With Blazing Saddles, Mel Brooks set out to show racism as foolish, ludicrous, and laughable… as well as playing on all the tropes of Westerns. Mel always felt that the most devastating thing you can do to a target is to invite people to laugh at it.
1. James Earl Jones was originally going to play the sheriff, Black Bart (the role that went to Cleavon Little), in a version to be directed by actor Alan Arkin.
“When that project fell apart, Warner Bros. asked me to look at Andrew Bergman’s script. I thought it was a good opportunity to spoof all the Westerns I saw as a kid in Williamsburg and to comment about racism.”
2. Brooks quit when Warner Bros. refused to cast his first choice for Black Bart, co-writer and gonzo comedian Richard Pryor.
“The studio said he couldn’t be insured after a drug arrest. Richard [inset] urged me to return and audition other actors. He thought Cleavon Little was a better choice than him — ‘He’s a stage-trained actor, charming, handsome and strong, plus this guy is coal-black, way darker than me. He’s going to scare the s–t out of that town.’ ”
3. When shooting began, character actor Gig Young (below) was playing the Waco Kid.
“He was great in ‘They Shoot Horses, Don’t They?,’ and he was a recovering alcoholic. Unfortunately, he wasn’t really recovering and he vomited something green all over the jailhouse set the first day. So I had to send for Gene Wilder to replace him.”
4. Madeline Kahn balked at showing Brooks her legs before playing chanteuse Lili Von Shtupp.
“She said, ‘So it’s THAT kind of an audition?’ I explained that I was a happily married man and that I needed someone who could straddle a chair with her legs like Marlene Dietrich in ‘Destry Rides Again.’ So she lifted her skirt and said, ‘No touching.’ ”
5. Pryor urged Brooks not to hold back on using the N-word.
“When I thought it was getting to be too much, Richard said, ‘No, we are writing a story of racial prejudice. That’s the word, the only word. It’s profound, it’s real, and the more we use it from the rednecks, the more the victory of the black sheriff will resonate.’ ”
6. After a sneak preview, Warner Bros. chairman Ted Ashley dictated a memo to Brooks ordering him to eliminate all uses of the N-word and those flatulence sound effects, among many other things.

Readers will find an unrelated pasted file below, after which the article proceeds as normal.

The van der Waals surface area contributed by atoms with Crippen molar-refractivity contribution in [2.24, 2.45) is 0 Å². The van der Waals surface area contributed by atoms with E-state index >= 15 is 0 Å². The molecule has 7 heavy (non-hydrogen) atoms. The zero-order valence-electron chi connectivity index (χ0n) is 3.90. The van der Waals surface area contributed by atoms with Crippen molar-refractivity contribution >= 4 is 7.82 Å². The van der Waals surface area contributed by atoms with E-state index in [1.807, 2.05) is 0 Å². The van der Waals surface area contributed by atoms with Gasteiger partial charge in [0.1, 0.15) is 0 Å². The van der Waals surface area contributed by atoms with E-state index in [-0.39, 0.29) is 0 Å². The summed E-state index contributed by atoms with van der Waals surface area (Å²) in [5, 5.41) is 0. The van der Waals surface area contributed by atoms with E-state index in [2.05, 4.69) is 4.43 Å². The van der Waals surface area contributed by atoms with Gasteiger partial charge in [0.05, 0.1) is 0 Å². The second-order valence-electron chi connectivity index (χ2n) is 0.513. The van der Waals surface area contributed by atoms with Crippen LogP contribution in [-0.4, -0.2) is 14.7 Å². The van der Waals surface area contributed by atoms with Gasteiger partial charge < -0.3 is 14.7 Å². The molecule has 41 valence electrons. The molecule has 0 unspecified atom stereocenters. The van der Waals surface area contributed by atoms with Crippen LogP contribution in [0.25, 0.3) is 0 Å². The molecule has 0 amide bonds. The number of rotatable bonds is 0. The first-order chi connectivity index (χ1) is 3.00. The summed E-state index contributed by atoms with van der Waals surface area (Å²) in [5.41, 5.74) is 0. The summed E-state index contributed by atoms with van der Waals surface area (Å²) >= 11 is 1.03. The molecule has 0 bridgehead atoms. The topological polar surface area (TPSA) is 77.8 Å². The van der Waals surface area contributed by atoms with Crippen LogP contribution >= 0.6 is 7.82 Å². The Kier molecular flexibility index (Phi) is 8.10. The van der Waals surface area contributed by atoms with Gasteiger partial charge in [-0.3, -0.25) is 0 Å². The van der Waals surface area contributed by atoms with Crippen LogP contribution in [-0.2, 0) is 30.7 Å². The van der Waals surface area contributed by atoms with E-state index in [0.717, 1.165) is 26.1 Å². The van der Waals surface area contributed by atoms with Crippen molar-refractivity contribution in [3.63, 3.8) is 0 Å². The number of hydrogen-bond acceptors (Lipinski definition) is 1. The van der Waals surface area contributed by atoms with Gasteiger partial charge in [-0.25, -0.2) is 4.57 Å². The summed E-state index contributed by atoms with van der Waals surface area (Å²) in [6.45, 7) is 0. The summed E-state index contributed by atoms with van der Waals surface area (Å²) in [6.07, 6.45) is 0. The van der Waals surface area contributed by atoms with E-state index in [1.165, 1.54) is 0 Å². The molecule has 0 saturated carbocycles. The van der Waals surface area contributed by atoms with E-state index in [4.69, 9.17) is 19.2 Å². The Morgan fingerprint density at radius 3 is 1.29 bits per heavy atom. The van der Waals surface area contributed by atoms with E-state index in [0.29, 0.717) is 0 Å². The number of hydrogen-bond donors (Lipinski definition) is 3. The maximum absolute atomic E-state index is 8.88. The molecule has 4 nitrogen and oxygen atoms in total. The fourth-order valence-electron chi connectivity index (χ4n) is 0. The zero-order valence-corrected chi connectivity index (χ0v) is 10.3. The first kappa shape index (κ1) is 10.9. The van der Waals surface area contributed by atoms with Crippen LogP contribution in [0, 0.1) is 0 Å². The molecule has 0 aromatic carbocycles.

“When he left, I crumpled up all of my notes and threw the wad into a wastebasket . . . I didn’t cut a sentence or a word or even an expression on anybody’s face.”
7. Brooks assumed people would get the film’s many cultural references.
“I always thought the audience was as smart as the filmmakers. When Black Bart is trying to rally the townspeople, he’s basically doing the Agincourt speech from Shakespeare’s ‘Henry V’ with an interpolated lyric from Cole Porter’s ‘You Do Something to Me.’ ”
“He had performed title songs for many 1950s Westerns [and] sent me a letter saying this was a better tribute to the West than any of them. I didn’t have the heart to tell him it was all a spoof.”
9. Warner Bros. almost didn’t release the film at all.
“When we screened it for executives, there were few laughs. The head of distribution . . . [they] said, ‘It’s simply too vulgar for the American people. Let’s dump it and take a loss.’ But [studio president John] Calley insisted they open it in New York, Los Angeles and Chicago as a test. It became the studio’s top moneymaker that summer.”
10. Brooks thinks “Blazing Saddles’’ is funnier than “Some Like It Hot.’’
“Billy Wilder’s film is extremely funny, but scene for scene, there are more laughs in my movie. It’s not right for me to say so, but I really think this could be the funniest motion picture ever made.”